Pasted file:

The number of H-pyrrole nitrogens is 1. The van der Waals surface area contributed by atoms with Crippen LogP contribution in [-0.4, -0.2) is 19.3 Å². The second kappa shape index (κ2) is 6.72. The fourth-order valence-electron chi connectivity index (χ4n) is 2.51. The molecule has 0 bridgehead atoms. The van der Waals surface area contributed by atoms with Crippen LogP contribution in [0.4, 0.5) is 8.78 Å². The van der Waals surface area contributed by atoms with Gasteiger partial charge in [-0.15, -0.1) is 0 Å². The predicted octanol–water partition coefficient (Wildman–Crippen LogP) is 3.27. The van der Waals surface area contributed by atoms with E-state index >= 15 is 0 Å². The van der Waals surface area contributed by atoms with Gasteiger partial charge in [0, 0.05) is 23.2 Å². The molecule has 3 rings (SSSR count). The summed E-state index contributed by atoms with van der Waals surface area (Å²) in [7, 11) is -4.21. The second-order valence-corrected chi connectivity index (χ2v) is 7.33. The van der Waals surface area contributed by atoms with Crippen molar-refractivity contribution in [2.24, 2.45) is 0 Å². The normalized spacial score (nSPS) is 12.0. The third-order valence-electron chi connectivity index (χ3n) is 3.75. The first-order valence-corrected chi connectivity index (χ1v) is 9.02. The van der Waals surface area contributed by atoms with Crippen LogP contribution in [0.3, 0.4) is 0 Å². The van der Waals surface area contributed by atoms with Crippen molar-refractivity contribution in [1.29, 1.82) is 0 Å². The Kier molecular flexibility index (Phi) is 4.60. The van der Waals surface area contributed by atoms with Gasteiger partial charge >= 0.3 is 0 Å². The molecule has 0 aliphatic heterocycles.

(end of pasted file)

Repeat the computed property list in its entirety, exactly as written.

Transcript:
The number of H-pyrrole nitrogens is 1. The van der Waals surface area contributed by atoms with Crippen LogP contribution in [-0.4, -0.2) is 19.3 Å². The second kappa shape index (κ2) is 6.72. The fourth-order valence-electron chi connectivity index (χ4n) is 2.51. The molecule has 0 bridgehead atoms. The van der Waals surface area contributed by atoms with Crippen LogP contribution in [0.4, 0.5) is 8.78 Å². The van der Waals surface area contributed by atoms with Gasteiger partial charge in [-0.15, -0.1) is 0 Å². The predicted octanol–water partition coefficient (Wildman–Crippen LogP) is 3.27. The van der Waals surface area contributed by atoms with E-state index >= 15 is 0 Å². The van der Waals surface area contributed by atoms with Gasteiger partial charge in [0, 0.05) is 23.2 Å². The molecule has 3 rings (SSSR count). The summed E-state index contributed by atoms with van der Waals surface area (Å²) in [7, 11) is -4.21. The second-order valence-corrected chi connectivity index (χ2v) is 7.33. The van der Waals surface area contributed by atoms with Crippen molar-refractivity contribution in [2.24, 2.45) is 0 Å². The normalized spacial score (nSPS) is 12.0. The third-order valence-electron chi connectivity index (χ3n) is 3.75. The first-order valence-corrected chi connectivity index (χ1v) is 9.02. The van der Waals surface area contributed by atoms with Crippen LogP contribution in [0.3, 0.4) is 0 Å². The van der Waals surface area contributed by atoms with Crippen molar-refractivity contribution in [1.29, 1.82) is 0 Å². The Kier molecular flexibility index (Phi) is 4.60. The van der Waals surface area contributed by atoms with Gasteiger partial charge >= 0.3 is 0 Å². The molecule has 0 aliphatic heterocycles.